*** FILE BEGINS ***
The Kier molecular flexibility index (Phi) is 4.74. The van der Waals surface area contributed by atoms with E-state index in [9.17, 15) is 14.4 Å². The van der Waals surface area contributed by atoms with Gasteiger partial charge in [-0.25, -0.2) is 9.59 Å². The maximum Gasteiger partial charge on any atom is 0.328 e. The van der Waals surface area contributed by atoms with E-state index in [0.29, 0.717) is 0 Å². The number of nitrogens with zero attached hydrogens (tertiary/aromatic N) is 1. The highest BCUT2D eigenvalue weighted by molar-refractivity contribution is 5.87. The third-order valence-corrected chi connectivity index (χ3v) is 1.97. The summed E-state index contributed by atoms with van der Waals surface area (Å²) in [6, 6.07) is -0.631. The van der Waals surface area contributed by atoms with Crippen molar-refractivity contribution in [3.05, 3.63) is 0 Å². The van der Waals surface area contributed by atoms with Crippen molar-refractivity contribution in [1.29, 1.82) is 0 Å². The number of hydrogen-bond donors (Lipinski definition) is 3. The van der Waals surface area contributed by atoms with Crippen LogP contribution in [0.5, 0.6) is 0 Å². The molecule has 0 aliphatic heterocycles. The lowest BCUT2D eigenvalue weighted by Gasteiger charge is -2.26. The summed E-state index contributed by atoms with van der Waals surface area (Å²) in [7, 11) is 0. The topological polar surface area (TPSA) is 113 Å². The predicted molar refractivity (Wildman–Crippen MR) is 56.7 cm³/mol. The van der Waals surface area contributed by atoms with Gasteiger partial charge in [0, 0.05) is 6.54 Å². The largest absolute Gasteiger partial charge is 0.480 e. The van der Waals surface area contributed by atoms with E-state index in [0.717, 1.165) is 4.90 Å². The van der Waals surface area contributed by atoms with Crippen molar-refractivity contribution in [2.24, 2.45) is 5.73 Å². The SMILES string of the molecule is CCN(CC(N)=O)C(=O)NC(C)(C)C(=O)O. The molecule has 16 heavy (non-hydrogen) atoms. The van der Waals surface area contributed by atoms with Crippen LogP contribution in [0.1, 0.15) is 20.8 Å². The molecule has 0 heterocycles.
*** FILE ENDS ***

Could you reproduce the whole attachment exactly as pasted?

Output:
The Kier molecular flexibility index (Phi) is 4.74. The van der Waals surface area contributed by atoms with E-state index in [9.17, 15) is 14.4 Å². The van der Waals surface area contributed by atoms with Gasteiger partial charge in [-0.25, -0.2) is 9.59 Å². The maximum Gasteiger partial charge on any atom is 0.328 e. The van der Waals surface area contributed by atoms with E-state index in [0.29, 0.717) is 0 Å². The number of nitrogens with zero attached hydrogens (tertiary/aromatic N) is 1. The highest BCUT2D eigenvalue weighted by molar-refractivity contribution is 5.87. The third-order valence-corrected chi connectivity index (χ3v) is 1.97. The summed E-state index contributed by atoms with van der Waals surface area (Å²) in [6, 6.07) is -0.631. The van der Waals surface area contributed by atoms with Crippen molar-refractivity contribution in [3.05, 3.63) is 0 Å². The van der Waals surface area contributed by atoms with Crippen molar-refractivity contribution in [1.29, 1.82) is 0 Å². The number of hydrogen-bond donors (Lipinski definition) is 3. The van der Waals surface area contributed by atoms with Crippen LogP contribution in [0.5, 0.6) is 0 Å². The molecule has 0 aliphatic heterocycles. The lowest BCUT2D eigenvalue weighted by Gasteiger charge is -2.26. The summed E-state index contributed by atoms with van der Waals surface area (Å²) in [7, 11) is 0. The topological polar surface area (TPSA) is 113 Å². The predicted molar refractivity (Wildman–Crippen MR) is 56.7 cm³/mol. The van der Waals surface area contributed by atoms with Gasteiger partial charge in [0, 0.05) is 6.54 Å². The largest absolute Gasteiger partial charge is 0.480 e. The van der Waals surface area contributed by atoms with E-state index in [0.717, 1.165) is 4.90 Å². The van der Waals surface area contributed by atoms with Crippen molar-refractivity contribution in [2.24, 2.45) is 5.73 Å². The SMILES string of the molecule is CCN(CC(N)=O)C(=O)NC(C)(C)C(=O)O. The molecule has 16 heavy (non-hydrogen) atoms. The van der Waals surface area contributed by atoms with Crippen LogP contribution in [0.1, 0.15) is 20.8 Å². The molecule has 0 heterocycles.